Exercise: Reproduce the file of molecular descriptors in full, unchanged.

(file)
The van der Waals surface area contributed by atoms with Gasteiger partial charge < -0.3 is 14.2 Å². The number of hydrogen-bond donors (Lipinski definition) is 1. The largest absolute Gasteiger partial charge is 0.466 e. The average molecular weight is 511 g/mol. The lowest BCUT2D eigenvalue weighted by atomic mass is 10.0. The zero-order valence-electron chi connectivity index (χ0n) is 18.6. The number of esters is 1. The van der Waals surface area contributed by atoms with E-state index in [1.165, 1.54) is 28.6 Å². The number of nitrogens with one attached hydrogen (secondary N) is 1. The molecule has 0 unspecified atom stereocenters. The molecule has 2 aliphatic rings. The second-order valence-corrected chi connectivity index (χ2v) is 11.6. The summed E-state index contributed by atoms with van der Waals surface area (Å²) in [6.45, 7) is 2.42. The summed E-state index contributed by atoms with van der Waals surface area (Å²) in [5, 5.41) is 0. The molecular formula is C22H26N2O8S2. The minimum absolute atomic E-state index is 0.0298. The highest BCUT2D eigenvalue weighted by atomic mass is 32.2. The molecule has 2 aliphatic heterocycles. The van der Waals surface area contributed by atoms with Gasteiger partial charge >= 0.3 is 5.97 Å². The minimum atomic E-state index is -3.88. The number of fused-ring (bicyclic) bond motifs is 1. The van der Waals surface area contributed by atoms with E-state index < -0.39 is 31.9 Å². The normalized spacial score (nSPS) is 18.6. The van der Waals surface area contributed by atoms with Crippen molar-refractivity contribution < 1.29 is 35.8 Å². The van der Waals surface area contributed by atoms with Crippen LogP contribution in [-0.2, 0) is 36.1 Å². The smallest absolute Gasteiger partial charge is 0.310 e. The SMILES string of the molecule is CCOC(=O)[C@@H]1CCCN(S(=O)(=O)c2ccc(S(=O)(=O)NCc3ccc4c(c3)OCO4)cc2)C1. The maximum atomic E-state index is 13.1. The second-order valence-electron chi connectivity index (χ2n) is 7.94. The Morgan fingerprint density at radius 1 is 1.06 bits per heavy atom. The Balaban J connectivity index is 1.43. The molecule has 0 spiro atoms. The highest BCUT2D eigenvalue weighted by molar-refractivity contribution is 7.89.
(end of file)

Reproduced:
The van der Waals surface area contributed by atoms with Gasteiger partial charge < -0.3 is 14.2 Å². The number of hydrogen-bond donors (Lipinski definition) is 1. The largest absolute Gasteiger partial charge is 0.466 e. The average molecular weight is 511 g/mol. The lowest BCUT2D eigenvalue weighted by atomic mass is 10.0. The zero-order valence-electron chi connectivity index (χ0n) is 18.6. The number of esters is 1. The van der Waals surface area contributed by atoms with E-state index in [1.165, 1.54) is 28.6 Å². The number of nitrogens with one attached hydrogen (secondary N) is 1. The molecule has 0 unspecified atom stereocenters. The molecule has 2 aliphatic rings. The second-order valence-corrected chi connectivity index (χ2v) is 11.6. The summed E-state index contributed by atoms with van der Waals surface area (Å²) in [6.45, 7) is 2.42. The summed E-state index contributed by atoms with van der Waals surface area (Å²) in [5, 5.41) is 0. The molecular formula is C22H26N2O8S2. The minimum absolute atomic E-state index is 0.0298. The highest BCUT2D eigenvalue weighted by atomic mass is 32.2. The molecule has 2 aliphatic heterocycles. The van der Waals surface area contributed by atoms with Gasteiger partial charge >= 0.3 is 5.97 Å². The minimum atomic E-state index is -3.88. The number of fused-ring (bicyclic) bond motifs is 1. The van der Waals surface area contributed by atoms with E-state index < -0.39 is 31.9 Å². The normalized spacial score (nSPS) is 18.6. The van der Waals surface area contributed by atoms with Crippen molar-refractivity contribution < 1.29 is 35.8 Å². The van der Waals surface area contributed by atoms with Crippen LogP contribution in [-0.2, 0) is 36.1 Å². The smallest absolute Gasteiger partial charge is 0.310 e. The SMILES string of the molecule is CCOC(=O)[C@@H]1CCCN(S(=O)(=O)c2ccc(S(=O)(=O)NCc3ccc4c(c3)OCO4)cc2)C1. The maximum atomic E-state index is 13.1. The second-order valence-electron chi connectivity index (χ2n) is 7.94. The Morgan fingerprint density at radius 1 is 1.06 bits per heavy atom. The Balaban J connectivity index is 1.43. The molecule has 0 spiro atoms. The highest BCUT2D eigenvalue weighted by molar-refractivity contribution is 7.89.